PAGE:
'Divine intervention' helped police solve case of slain 6-year-old Sierra Newbold, chief says
Black was wearing the same clothes he had been wearing three days earlier when he allegedly kidnapped Sierra from her home and took her to the burned-out field. At some point, Black apparently bent down on his knees in the field, police said. Bigelow was keen enough to recognize the ashes and soot on Black's clothing and make the connection.
Sierra's body and clothing also had soot from the field on them, according to the charges.
Later, forensics tests were conducted and prosecutors say Black's DNA matched DNA found on Sierra's body.
If Bigelow had not investigated the stolen vehicle call at the attempted bank robbery, Gill said the case may still be unsolved.
Diamond concurred. If not for Bigelow's ability to "connect the dots" and recognize that the charcoal on Black's pants could have come from the murder scene, "This crime (investigation) could have gone a totally different direction."
"We could have booked him into jail and never realized he was our murder suspect," Diamond said.
Black had lived in the neighborhood for about 10 years. His wife and children are active in their LDS ward and attend church services with the Newbold family. Although police said Black attended the same church, the bishop of the ward said Black is not LDS and had only attended a few church functions over the years.
The Blacks, Newbolds, and the entire neighborhood have been devastated by the recent events, Bishop Vaughn Shosted said.
Sierra's parents were notified about 8:30 a.m. Tuesday of the arrest and charges. It took them a minute to recognize Black, Diamond said, but eventually they did.
"They were shocked and saddened at the same time," he said.
Whether Sierra was picked at random or had been stalked, or whether Black had ever been inside the Newbold house before, were all questions still being investigated Tuesday, according to Gill.
In Sierra's neighborhood Tuesday — where pink and purple ribbons are still tied around every tree, mailbox, street sign and light pole lining the streets and stuffed animals are placed at the corner of Sierra's house as a memorial — residents reacted to news of the arrest with shock, anger and relief.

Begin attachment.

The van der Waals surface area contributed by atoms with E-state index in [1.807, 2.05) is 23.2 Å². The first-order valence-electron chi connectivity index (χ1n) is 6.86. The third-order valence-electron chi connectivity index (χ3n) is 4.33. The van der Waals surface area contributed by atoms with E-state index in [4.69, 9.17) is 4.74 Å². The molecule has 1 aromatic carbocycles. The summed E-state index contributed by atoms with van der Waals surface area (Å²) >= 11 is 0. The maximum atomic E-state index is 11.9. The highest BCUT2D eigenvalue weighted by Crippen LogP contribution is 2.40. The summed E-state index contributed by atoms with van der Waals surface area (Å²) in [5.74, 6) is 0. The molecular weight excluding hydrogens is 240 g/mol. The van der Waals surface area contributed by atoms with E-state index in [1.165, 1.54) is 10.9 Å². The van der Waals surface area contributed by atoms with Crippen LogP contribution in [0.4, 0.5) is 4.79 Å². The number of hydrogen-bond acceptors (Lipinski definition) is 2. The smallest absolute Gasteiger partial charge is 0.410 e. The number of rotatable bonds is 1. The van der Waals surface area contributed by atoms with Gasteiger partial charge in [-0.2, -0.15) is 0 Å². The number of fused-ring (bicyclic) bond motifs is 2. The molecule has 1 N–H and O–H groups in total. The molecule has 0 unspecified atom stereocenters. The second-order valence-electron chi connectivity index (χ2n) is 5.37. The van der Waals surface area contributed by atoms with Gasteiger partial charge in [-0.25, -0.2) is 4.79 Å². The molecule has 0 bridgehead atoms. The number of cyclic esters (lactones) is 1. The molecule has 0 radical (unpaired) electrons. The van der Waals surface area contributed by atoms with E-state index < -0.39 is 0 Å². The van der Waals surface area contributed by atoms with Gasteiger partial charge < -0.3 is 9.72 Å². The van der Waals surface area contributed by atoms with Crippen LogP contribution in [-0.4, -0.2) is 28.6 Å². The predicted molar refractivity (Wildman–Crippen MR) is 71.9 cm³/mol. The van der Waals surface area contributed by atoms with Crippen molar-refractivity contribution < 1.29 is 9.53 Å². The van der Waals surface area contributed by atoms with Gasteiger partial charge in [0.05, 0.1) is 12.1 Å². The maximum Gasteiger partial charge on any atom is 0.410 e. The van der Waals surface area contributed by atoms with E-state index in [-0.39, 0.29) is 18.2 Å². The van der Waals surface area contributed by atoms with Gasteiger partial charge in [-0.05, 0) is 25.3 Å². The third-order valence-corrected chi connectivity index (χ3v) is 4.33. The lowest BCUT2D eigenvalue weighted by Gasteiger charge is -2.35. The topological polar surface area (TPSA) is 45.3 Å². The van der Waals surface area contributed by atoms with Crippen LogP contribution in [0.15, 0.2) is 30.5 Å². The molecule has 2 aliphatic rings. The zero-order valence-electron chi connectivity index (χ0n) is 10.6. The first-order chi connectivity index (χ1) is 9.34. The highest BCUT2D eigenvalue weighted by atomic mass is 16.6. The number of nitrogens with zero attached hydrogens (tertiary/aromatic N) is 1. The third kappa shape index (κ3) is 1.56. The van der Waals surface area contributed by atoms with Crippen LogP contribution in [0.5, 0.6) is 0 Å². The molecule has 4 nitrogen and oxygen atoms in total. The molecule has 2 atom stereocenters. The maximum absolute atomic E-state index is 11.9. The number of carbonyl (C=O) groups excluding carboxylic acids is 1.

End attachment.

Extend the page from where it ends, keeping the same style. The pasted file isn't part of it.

"I want capital punishment to take its course. I want it to be swift and I want it to be short," Cora Jcowski said. “He’s not human. Let him be gone. Let him be off this planet.”
Phillip Carpenter, who lives next to Black, said the news of the arrest was disturbing.
“He was sleeping 20 feet away from my bedroom, yeah. It's a little odd," he said. "It's scary not knowing who your neighbors are.”
“We have kids that we haven’t been letting out of the house,” said neighbor Ruby Farnsworth, who along with her six kids hosted Sierra at her house the night before the girl was killed. “I’m just happy that it is over. I’m just so happy.”
She described Black as a “monster,” as did an angry Tyler Gaisford.
“What kind of monster can break into someone’s house, and then rape a girl and then drown her, and then move on from it?” Gaisford said. “He’s lucky the cops have him.”
Linda Hunter said police seemed to thoroughly investigate her neighborhood.
"They checked our grounds twice and interviewed us twice and checked my son because he's 46 years old and lives at home," she said. "As good as the police were at checking things out, we were scared because my 17-year-old granddaughter is living with us."
Diamond also had praise for his detectives Tuesday.
"They kept their perspective broad so they didn't miss anything. They were able to connect the dots," the chief said. "This is a good day in the fact we've been able to start the justice process."
Diamond also thanked the Newbold family for their cooperation and patience. "They didn't know any more than what the media knew," he said.
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